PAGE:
Franklin County

She gave birth alone in a bloody Kentucky jail cell. Lawsuit spells out what went wrong.

A woman who said she gave birth in a jail cell without medical attention has filed a federal lawsuit against staffers with the Franklin County Regional Jail.

The suit filed Monday said jail staff "consciously failed to take reasonable measures to provide or obtain treatment for" Kelsey Love at a time when she was in "serious medical need." Love, 28, of New Albany, Ind., gave birth to a boy on May 16, 2017, two days after her Mother's Day arrest.

Love was later indicted on a charge of receiving stolen property for allegedly driving her mother's Cadillac Escalade without permission. She was also charged with driving under the influence. At the time of her arrest, Love told police that she had used methamphetamine and opioids but she would not consent to a blood test because she would "fail it," according to court records.

Her suit names Franklin County Jailer Rick Rogers, jail staffers Anthony Pullen and a "Sgt. Harrod," and four deputy jailers whose names were not known to Love but who logged entries on an observation record or who were seen on jail surveillance videos. Franklin County government was also named as a defendant.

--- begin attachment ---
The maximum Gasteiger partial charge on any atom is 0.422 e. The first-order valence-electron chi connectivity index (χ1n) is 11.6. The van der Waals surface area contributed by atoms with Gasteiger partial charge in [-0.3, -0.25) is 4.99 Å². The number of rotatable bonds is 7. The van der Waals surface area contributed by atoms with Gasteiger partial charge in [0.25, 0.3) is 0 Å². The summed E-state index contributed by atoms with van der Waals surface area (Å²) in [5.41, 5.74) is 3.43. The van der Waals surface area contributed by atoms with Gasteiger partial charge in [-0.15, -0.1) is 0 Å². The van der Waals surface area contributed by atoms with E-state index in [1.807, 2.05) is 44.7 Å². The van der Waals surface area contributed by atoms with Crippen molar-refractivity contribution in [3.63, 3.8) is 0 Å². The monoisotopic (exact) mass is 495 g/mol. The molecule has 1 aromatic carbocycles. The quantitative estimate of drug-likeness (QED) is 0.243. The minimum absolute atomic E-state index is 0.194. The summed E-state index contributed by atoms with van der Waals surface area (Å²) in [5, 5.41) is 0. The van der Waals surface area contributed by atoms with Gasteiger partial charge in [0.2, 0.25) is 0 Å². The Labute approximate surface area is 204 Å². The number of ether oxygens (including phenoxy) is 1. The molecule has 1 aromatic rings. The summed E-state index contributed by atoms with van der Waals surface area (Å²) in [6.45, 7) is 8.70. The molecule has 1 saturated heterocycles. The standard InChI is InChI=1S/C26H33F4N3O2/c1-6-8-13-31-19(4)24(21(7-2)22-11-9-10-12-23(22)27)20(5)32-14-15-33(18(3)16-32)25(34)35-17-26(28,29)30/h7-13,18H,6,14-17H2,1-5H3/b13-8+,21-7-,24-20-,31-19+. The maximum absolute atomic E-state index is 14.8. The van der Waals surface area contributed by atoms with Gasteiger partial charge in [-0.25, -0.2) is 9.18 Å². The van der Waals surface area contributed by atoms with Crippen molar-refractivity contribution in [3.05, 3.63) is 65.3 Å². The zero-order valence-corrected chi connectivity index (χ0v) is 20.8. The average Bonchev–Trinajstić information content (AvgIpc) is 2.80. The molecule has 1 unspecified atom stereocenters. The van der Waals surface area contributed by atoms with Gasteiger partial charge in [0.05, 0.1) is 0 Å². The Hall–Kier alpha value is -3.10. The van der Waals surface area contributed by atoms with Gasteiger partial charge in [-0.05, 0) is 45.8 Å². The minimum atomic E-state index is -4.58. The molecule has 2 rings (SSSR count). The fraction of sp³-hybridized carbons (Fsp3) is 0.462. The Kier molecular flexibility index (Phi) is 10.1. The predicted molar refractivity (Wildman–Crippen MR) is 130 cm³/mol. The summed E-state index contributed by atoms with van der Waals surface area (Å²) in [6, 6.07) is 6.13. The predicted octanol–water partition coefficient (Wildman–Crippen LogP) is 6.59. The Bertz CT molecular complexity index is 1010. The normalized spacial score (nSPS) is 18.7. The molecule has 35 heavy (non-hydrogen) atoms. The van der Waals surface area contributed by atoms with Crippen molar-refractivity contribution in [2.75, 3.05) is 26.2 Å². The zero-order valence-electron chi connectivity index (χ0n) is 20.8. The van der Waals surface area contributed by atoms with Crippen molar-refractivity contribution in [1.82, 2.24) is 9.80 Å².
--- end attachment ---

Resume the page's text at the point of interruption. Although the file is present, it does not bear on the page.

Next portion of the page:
Love was eight months pregnant at the time of her arrest. Jail officers were told by a triage team to observe Love every 10 minutes; an inmate observation record filed with the suit indicated that Love was checked 67 times in intervals ranging roughly from 10 to 20 minutes. There is no notation that she was in labor.

"When they looked in Love's cell, it was obvious she was in labor," the suit said. "Despite her obvious condition, no defendant provided her medical care or attention."

When deputy jailer Michael Phillips entered Love's cell shortly after 8 a.m., "there was a large amount of blood smeared on the floor across the entire cell," the suit said. "By then, Love had completed labor and delivered an infant alone in a jail cell without medical attention."

The inmate observation record noted that Love "delivered baby in cell" at 8:03 a.m. An ambulance was called and took the mother and child to Frankfort Regional Medical Center.

There was no immediate comment about the federal complaint from Jailer Rogers. But after the birth, he told media his staff performed well.

Rogers told The State Journal newspaper in Frankfort that the jail has "registered nurses and LPNs that are very well prepared for just about any medical issue or emergency, including childbirth. This is definitely a first for us here. I am pleased the baby appears healthy and is doing well. My staff did a great job reacting fast; they knew exactly what to do and made this situation a success."

Love is currently living in southern Indiana and her son is healthy, said Aaron Joseph Bentley, a Louisville attorney who represents her in the federal suit.

"Just because you're incarcerated doesn't mean you lose your right to medical care," Bentley said Tuesday. "It's no different than if she had a heart attack or some other emergent condition. The jail staff is required to pay attention to her, find out if she's having an emergent medical issue and take care of it."

Love's trial on receiving stolen property and DUI is scheduled for Aug. 15 in Franklin Circuit Court.

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